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China provides reconnaissance and attack drones to Russian operations in Africa. It is a direct threat to NATO along the southern flank

Italy seizes Chinese military drones bound for Libya, Italian authorities say. Russia has already routed weapons through the Libyan port, targeting the gateway to Africa. Now Chinese ones as well. The equipment may in part be used to sustain Russia’s growing military presence in eastern Libya, but are also likely destined for countries further south in Africa like Niger, Mali and Burkina Faso where Russia has ties to leaders of recent coups. Currently, Wing L oong chinese UAVs can be delivered to users in batches. In addition to representing China's high-end production destined for overseas, the Wing Loong II drone is also building a platform for global deployment of other Chinese military products. China's UAV capabilities have improved significantly in recent years, and Chinese industries have received orders from abroad, including Russia. Chinese UAV capabilities have improved significantly in recent years, and Chinese industries have received orders from abroad, including Russia. Since the invasion of Ukraine Vladimir Putin, Xi Jinping and former Iranian President Ebrahim Raisi have forged an alliance to bring about a new anti-Western world order



Italy has seized Chinese military drones disguised as wind turbines that were heading to Libya in violation of a U.N. embargo, Italian authorities said.

Components making up the two drones were concealed in six containers sent on two container ships from China to the Port of Gioia Tauro in Italy, where they were impounded before they could be loaded onto vessels heading for Libya, according to officials.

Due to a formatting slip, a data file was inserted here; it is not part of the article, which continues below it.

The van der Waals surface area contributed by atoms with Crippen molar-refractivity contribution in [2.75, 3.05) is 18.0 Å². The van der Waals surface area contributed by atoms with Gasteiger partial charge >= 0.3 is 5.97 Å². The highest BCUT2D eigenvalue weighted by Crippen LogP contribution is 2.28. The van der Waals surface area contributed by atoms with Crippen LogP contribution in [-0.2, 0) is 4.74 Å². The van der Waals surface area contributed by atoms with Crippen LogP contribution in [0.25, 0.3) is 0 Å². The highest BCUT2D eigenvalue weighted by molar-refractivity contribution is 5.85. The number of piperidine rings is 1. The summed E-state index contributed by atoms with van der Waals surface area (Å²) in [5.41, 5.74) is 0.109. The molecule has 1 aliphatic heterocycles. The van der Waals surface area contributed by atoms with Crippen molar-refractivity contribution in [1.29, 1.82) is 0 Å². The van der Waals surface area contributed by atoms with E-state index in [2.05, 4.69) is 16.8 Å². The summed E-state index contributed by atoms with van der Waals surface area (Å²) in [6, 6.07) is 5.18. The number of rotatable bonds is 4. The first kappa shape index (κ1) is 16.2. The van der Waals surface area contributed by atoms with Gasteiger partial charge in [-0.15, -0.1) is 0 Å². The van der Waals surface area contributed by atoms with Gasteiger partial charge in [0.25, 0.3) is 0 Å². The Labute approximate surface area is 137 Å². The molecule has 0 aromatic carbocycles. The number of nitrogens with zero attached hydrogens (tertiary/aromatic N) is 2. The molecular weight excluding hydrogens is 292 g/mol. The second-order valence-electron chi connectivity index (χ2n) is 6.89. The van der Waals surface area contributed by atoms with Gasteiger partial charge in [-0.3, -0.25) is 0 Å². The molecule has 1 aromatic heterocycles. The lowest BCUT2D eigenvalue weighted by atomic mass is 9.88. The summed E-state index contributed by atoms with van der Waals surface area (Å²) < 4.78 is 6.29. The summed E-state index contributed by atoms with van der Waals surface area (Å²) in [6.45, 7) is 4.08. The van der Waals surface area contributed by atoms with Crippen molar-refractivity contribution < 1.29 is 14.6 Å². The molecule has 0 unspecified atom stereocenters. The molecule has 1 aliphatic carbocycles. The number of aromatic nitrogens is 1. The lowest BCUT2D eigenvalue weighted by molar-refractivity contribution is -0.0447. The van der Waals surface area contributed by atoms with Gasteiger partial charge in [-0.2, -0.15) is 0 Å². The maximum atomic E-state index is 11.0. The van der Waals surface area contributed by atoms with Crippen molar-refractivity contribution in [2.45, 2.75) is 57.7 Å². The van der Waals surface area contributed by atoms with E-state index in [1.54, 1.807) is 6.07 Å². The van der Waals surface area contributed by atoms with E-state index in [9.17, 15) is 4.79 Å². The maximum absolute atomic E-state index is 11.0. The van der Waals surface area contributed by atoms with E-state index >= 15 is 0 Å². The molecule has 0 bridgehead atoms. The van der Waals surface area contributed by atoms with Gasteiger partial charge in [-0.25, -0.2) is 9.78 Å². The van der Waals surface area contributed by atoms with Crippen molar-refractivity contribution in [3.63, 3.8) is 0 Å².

“The components were hidden among composite material replicas of wind turbine blades to conceal them and avoid checks,” Italian tax police and customs officials said in a statement. One of the drones featured the slogan “The energy saving world” written along its side.

The drones were heading for Benghazi under orders from Gen. Khalifa Hifter, the military strongman controlling eastern Libya, sources told Defense News on the condition of anonymity because they were not authorized to speak to the press.

The U.S. spotted the shipment and tipped off Italian authorities, the sources added.

A U.N. embargo prohibits the sale of armaments to Libya, which has been racked by civil conflict since the downfall of former ruler Col. Moammar Gadhafi in 2011.

Each drone was more than 10 meters (33 feet) long, with a wingspan of about 20 meters (66 feet) and a weight exceeding 3 tons, according to Italian authorities. The description matches reports by sources that the drones were Chinese Wing Loong II unmanned aerial vehicles.

China's UAV capabilities have improved significantly in recent years, and Chinese industries have received orders from abroad, including Russia.

The Wing Loong II UAV is 11 meters long, has a wingspan of 20.5 meters, has maximum takeoff weight of 4.2 tons and can carry up to 480 kilograms of weapons and external equipment. Thanks to the adoption of a new engine and aesthetic design, the maximum flight altitude can reach 9,000 meters, the maximum flight speed can reach 370 kilometers per hour and it can achieve 20 hours of continuous mission endurance.